May 1915 Greek legislative election

Parliamentary elections were held in Greece on 13 June [O.S. 31 May] 1915.[1] The result was a landslide victory for Eleftherios Venizelos and his Liberal Party, which won 187 of the 316 seats in Parliament. Venizelos claimed that his victory was proof that the Greek people approved of his policy, favoring the Allies of World War I.

May 1915 Greek legislative election

← 1912 13 June [O.S. 31 May] 1915 1915 (Dec) →

All 316 seats of the Greek Parliament
159 seats needed for a majority
  First party Second party
  Eleftherios Venizelos, portrait 1935.jpg Dimitrios Gounaris.jpg
Leader Eleftherios Venizelos Dimitrios Gounaris
Party Liberal Japanese
Leader since 1910 1913
Last election 146 seats New
Seats won 187 95
Seat change Increase 41 New

  Third party Fourth party
  Aspiotis κζ George Theotokis.jpg Dimitrios G. Rallis.JPG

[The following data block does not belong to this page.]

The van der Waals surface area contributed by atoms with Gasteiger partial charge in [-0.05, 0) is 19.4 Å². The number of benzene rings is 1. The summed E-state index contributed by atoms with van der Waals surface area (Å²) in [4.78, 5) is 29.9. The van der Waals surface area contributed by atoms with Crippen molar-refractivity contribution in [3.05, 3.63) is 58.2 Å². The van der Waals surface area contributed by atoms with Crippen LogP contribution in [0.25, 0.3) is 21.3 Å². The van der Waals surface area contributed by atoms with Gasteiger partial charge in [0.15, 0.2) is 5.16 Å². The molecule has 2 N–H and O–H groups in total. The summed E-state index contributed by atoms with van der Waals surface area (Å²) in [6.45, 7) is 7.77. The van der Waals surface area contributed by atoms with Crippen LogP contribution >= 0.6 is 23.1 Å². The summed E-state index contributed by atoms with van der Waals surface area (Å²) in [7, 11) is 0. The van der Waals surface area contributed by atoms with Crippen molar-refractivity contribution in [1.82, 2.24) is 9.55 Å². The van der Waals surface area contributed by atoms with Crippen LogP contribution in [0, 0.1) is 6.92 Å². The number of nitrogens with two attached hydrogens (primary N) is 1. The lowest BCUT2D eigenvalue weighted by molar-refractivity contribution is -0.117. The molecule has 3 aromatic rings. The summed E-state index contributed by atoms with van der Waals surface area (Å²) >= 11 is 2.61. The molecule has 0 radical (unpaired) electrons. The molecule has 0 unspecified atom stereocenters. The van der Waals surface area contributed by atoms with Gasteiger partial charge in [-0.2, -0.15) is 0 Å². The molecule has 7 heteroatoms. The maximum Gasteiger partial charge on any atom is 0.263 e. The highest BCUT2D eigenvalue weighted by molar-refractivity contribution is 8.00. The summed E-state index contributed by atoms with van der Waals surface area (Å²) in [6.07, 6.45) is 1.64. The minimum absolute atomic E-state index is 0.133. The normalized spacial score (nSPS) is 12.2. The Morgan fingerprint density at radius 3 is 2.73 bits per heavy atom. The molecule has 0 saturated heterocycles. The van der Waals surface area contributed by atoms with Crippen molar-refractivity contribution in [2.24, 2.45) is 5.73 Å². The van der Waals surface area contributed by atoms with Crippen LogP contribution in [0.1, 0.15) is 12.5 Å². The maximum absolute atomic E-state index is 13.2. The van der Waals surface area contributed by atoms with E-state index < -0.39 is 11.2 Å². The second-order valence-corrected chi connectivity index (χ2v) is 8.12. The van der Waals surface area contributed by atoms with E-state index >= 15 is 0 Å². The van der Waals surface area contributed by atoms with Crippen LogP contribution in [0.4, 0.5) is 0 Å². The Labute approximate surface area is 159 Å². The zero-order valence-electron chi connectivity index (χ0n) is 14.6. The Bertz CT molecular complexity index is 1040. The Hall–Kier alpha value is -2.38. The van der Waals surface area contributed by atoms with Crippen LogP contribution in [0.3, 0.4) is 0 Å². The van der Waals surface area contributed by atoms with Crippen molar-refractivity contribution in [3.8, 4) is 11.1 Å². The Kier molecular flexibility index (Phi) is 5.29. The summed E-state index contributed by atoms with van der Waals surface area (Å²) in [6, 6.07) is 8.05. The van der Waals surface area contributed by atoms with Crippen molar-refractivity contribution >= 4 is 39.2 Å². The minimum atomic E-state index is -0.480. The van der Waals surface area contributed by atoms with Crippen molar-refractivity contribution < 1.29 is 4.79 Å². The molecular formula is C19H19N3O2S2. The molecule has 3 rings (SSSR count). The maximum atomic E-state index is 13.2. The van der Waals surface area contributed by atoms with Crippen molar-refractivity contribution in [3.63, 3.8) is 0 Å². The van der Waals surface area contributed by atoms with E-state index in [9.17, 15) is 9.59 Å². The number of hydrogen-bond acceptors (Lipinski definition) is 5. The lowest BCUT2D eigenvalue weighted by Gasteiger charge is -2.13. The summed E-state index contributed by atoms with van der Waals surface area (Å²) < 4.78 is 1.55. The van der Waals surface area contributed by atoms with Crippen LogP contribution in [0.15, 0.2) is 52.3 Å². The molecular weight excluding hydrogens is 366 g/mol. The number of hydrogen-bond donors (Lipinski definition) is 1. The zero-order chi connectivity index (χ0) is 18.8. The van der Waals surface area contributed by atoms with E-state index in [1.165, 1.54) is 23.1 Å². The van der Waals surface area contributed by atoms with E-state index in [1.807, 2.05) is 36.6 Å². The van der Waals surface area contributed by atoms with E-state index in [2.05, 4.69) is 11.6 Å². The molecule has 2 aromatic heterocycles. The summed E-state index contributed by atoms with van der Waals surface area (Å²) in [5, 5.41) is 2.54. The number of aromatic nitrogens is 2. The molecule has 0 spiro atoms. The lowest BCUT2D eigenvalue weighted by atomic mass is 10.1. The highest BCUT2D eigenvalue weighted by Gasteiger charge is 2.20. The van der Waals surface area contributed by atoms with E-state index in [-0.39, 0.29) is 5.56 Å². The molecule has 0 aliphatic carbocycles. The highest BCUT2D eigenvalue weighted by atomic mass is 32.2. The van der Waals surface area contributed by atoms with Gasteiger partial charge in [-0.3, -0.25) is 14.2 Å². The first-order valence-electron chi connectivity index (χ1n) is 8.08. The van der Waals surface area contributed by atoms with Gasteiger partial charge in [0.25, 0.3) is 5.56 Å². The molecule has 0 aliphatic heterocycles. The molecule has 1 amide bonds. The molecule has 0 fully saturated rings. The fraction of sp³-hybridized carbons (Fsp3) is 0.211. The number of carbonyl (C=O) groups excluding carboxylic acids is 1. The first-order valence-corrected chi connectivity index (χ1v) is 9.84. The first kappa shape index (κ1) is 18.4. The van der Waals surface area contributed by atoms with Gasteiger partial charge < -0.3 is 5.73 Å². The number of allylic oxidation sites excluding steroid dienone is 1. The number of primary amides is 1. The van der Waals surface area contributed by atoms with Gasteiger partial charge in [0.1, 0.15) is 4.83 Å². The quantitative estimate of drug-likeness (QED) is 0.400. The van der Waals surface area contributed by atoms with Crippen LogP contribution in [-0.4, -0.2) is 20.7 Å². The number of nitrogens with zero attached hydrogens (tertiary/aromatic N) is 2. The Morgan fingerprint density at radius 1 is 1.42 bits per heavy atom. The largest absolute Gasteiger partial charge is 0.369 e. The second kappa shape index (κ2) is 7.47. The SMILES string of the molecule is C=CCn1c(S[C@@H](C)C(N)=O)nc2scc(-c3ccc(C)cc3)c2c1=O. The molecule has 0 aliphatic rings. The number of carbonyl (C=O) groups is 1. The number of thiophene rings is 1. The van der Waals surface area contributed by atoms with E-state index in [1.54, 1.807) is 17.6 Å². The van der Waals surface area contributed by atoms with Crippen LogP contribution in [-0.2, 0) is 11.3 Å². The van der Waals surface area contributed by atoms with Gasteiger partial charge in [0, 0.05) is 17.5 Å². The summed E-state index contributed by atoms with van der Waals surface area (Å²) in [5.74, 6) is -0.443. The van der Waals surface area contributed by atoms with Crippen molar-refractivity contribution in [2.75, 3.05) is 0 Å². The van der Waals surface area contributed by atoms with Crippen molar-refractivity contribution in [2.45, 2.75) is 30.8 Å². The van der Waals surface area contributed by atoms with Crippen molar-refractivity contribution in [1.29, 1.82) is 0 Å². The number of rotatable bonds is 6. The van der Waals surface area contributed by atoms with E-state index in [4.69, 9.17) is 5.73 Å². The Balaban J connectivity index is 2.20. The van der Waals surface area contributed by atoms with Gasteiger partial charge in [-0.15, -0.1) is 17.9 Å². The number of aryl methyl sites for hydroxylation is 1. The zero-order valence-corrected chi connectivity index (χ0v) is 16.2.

Leader Georgios Theotokis Dimitrios Rallis
Leader since 1910 1910
Last election 10 seats 6 seats
Seats won 12 7
Seat change Increase 2 Increase 1

Prime Minister before election

Dimitrios Gounaris

Elected Prime Minister

Dimitrios Gounaris


Party Votes % Seats
Liberal Party 187
Japanese Group 95
Supporters of Georgios Theotokis 12
Supporters of Dimitrios Rallis 7
Supporters of Nikolaos Dimitrakopoulos 6
Thessaloniki Socialist Federation 2
Independents 7
Total 686,990 316
Source: Nohlen & Stöver


Despite the Liberals' victory, the dispute between Venizelos and King King Constantine I continued. Fresh elections were held in December, which were boycotted by Venizelos and his party as unconstitutional. In August 1916, Venizelos went on to establish a rival Provisional Government of National Defence in the North of the country under the auspices of Entente powers, an event known as the National Schism.

The May 1915 Parliament was subsequently recalled when Constantine was forced to abdicate and leave the country in June 1917 following the Venizelists' victory. As a result, the Parliament was ironically nicknamed by royalists as the "Parliament of the Lazaruses" (Βουλή των Λαζάρων), and continued to sit until the October 1920 elections.

See alsoEdit


  1. ^ Dieter Nohlen & Philip Stöver (2010) Elections in Europe: A data handbook, p829 ISBN 978-3-8329-5609-7